CANBERRA, Australia, Oct 1 (IPS) – Tuvalu, a small island nation in the Central Pacific Ocean, is one of the few countries in the world to have survived the epidemic so far, but when it reached a milestone without any recorded case of Covid-1 of Its 11,931 people continue to fight food insecurity and malnutrition, a challenge that has been exacerbated by lockdown restrictions and economic hardship over the past year and a half, long before the outbreak of the epidemic.
In the low-lying island country, people are trying to grow food with “lack of access to land for cultivation, lack of compost for food and more, high tides and cyclone seawater,” Tewalala Manuela-Morris The manager, Live & Learn, told IPS.
Over the years, islanders have seen their food gardens destroyed by extreme tropical weather and disasters such as cyclones and tidal waves. These factors have contributed to the increasing use of their imported food. But now, the future looks more secure with the introduction of an innovative farming method in Funafala, an island near the main Funafuti Island.
The new farming method is based on a modular structure of specially designed boxes, known as ‘food cubes’, which gives local food producers more control over their crops.
“Tuvalu, as an atolls nation, has a range of agricultural production challenges and also relies on imported food. The epidemic has also affected food supply chains. So, considering such challenges, policy changes have taken place in an effort to strengthen food security programs. I was running a food cube system in Tuvalu, which is in line with the country’s policy approach to food security.
Decades of declining agricultural production and persistent malnutrition have existed in the Pacific islands. Before the epidemic in 2019, an estimated 11.9 million people in Oceania’s population suffered from moderate to severe food insecurity, according to the Food and Agriculture Organization of the United Nations (FAO). Although stunting affects 10 percent of children under the age of five in Tuvalu, much lower than the regional average, the country carries a heavy burden of non-communicable diseases (NCDs). According to the World Health Organization, citing the Global Nutrition Report, in 2016, 70% of men and 3.8% of women in Tuvalu were classified as overweight.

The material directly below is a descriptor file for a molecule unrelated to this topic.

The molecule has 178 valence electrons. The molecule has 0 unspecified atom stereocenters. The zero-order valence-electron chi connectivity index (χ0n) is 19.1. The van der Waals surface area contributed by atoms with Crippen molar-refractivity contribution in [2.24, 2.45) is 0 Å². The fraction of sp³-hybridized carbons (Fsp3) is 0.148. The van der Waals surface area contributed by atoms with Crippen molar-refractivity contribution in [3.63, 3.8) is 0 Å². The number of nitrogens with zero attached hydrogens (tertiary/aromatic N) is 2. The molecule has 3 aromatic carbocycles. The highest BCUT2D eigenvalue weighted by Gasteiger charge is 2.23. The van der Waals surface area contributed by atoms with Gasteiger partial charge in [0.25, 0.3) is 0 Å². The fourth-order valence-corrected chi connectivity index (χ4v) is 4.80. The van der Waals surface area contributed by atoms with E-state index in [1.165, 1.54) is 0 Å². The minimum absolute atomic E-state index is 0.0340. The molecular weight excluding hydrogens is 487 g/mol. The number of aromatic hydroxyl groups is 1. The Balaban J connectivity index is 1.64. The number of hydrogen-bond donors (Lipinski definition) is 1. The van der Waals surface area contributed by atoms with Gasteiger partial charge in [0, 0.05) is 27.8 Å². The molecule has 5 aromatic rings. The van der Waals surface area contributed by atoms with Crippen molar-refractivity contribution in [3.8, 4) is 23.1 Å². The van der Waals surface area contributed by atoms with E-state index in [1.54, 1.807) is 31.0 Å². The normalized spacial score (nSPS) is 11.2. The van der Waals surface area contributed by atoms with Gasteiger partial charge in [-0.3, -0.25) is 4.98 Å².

In Funafala, a huge interlocking array of boxes raised above the ground, creates a patchwork field of green abundance. The ‘field’ has 80-100 cubes across an area of 1.2 acres where fruits and vegetables are being grown for more than 16 local families. Each ‘food cube’, which is one meter square and centimeters deep, is made from percent0 percent recyclable food-grade plastic and is designed with features that reflect the plant that emerges between oxygen and controlled irrigation.
“The Funafala garden has shown the growth of local food such as pulak (giant swamp taro), taro, local figs, cassava, dwarf banana and dwarf paupa … It not only provides more food for the community but also proves that the soil for planting more Food cubes are another way to increase food in areas flooded by seawater while maintaining fertility. At the same time, it saves water, ”Manuela-Morris told IPS.
The ‘Food Cube’ was designed and manufactured six years ago by Biofilta, an Australian company developing modular urban farming systems. In 2017, the business won a global competition called Launch Food, which was awarded by the Australian Department of Foreign Affairs and Trade for a new solution to the global problem of poor nutrition.
“To put it in the context of food security, I think those food cubes will be able to produce up to 150 kilograms of vegetables and herbs for a year and that’s enough to meet the need for green vegetables for family members,” Susumu said. .
Biofilta claims that the system “has been raised, so there is no risk of saltwater flooding and our water technology is highly water-efficient using a fraction of the water required in conventional agriculture.” These are important features, since Tuvalu has no renewable water resources and its maximum altitude is only 5 meters above sea level. In addition, the farm uses compost, especially to meet the country’s soil demand, according to the Australian Center for International Agricultural Research (ACIAR), which also collects material from the island’s green waste treatment plant.
Another key partner, Live & Learn, has expanded testing of farming methods to other islands in Tuvalu. The long-term goal is good health outcomes and long productive lives for islanders. “Because of the agricultural challenge, food diversity is very low … So, with the diversity of production systems, it means that families have more access to healthy diets, and if the surplus can be marketed, it also supports the income side of the family,” Susumu explained.
The Pacific community, in consultation with the government, local communities and farmers, plans to set a fair price for the commercial sale of surplus fresh produce from farms so that healthy food is affordable for all.
More broadly, the initiative is responding to calls from organizations such as the FAO to revise the global food system to increase the supply of smart food quality food, reduce pressure on limited natural resources, such as land and water, and reduce the impact of agricultural practices on global warming.
The success of the ‘Food Cube’ in Tuvalu has sparked enthusiasm in other Pacific island countries, such as the Cook Islands and Fiji, where it is also being tested.
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© Inter Press Service (2021) – All rights reservedOriginal Source: Inter Press Service